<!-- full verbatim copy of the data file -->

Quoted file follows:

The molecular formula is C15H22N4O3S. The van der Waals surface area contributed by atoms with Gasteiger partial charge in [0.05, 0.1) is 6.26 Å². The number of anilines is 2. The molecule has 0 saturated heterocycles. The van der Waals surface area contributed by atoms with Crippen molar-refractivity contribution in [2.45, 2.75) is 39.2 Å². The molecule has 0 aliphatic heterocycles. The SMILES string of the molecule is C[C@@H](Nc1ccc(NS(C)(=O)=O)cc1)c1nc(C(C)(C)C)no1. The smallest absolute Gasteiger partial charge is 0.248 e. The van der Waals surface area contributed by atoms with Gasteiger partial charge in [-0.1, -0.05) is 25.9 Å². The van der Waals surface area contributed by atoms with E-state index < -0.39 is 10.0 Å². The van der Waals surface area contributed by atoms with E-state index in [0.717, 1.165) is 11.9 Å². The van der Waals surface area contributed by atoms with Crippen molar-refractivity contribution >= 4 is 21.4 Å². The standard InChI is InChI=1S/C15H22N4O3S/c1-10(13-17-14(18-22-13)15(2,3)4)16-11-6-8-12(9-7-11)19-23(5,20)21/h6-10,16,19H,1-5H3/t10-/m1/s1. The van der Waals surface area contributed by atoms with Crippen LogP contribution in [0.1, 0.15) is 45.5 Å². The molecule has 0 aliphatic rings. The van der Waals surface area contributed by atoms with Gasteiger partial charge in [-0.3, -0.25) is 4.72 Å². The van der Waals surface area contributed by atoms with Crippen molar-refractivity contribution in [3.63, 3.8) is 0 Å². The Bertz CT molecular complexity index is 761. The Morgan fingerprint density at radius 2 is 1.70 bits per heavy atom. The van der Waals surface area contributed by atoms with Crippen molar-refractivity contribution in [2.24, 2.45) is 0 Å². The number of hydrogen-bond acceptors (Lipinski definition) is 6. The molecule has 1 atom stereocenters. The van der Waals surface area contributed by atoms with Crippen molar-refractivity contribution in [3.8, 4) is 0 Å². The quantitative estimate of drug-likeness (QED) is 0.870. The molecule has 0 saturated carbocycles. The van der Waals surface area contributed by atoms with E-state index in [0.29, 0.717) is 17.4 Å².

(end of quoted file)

The molecular formula is C15H22N4O3S. The van der Waals surface area contributed by atoms with Gasteiger partial charge in [0.05, 0.1) is 6.26 Å². The number of anilines is 2. The molecule has 0 saturated heterocycles. The van der Waals surface area contributed by atoms with Crippen molar-refractivity contribution in [2.45, 2.75) is 39.2 Å². The molecule has 0 aliphatic heterocycles. The SMILES string of the molecule is C[C@@H](Nc1ccc(NS(C)(=O)=O)cc1)c1nc(C(C)(C)C)no1. The smallest absolute Gasteiger partial charge is 0.248 e. The van der Waals surface area contributed by atoms with Gasteiger partial charge in [-0.1, -0.05) is 25.9 Å². The van der Waals surface area contributed by atoms with E-state index < -0.39 is 10.0 Å². The van der Waals surface area contributed by atoms with E-state index in [0.717, 1.165) is 11.9 Å². The van der Waals surface area contributed by atoms with Crippen molar-refractivity contribution >= 4 is 21.4 Å². The standard InChI is InChI=1S/C15H22N4O3S/c1-10(13-17-14(18-22-13)15(2,3)4)16-11-6-8-12(9-7-11)19-23(5,20)21/h6-10,16,19H,1-5H3/t10-/m1/s1. The van der Waals surface area contributed by atoms with Crippen LogP contribution in [0.1, 0.15) is 45.5 Å². The molecule has 0 aliphatic rings. The van der Waals surface area contributed by atoms with Gasteiger partial charge in [-0.3, -0.25) is 4.72 Å². The van der Waals surface area contributed by atoms with Crippen molar-refractivity contribution in [3.63, 3.8) is 0 Å². The Bertz CT molecular complexity index is 761. The Morgan fingerprint density at radius 2 is 1.70 bits per heavy atom. The van der Waals surface area contributed by atoms with Crippen molar-refractivity contribution in [2.24, 2.45) is 0 Å². The number of hydrogen-bond acceptors (Lipinski definition) is 6. The molecule has 1 atom stereocenters. The van der Waals surface area contributed by atoms with Crippen molar-refractivity contribution in [3.8, 4) is 0 Å². The quantitative estimate of drug-likeness (QED) is 0.870. The molecule has 0 saturated carbocycles. The van der Waals surface area contributed by atoms with E-state index in [0.29, 0.717) is 17.4 Å².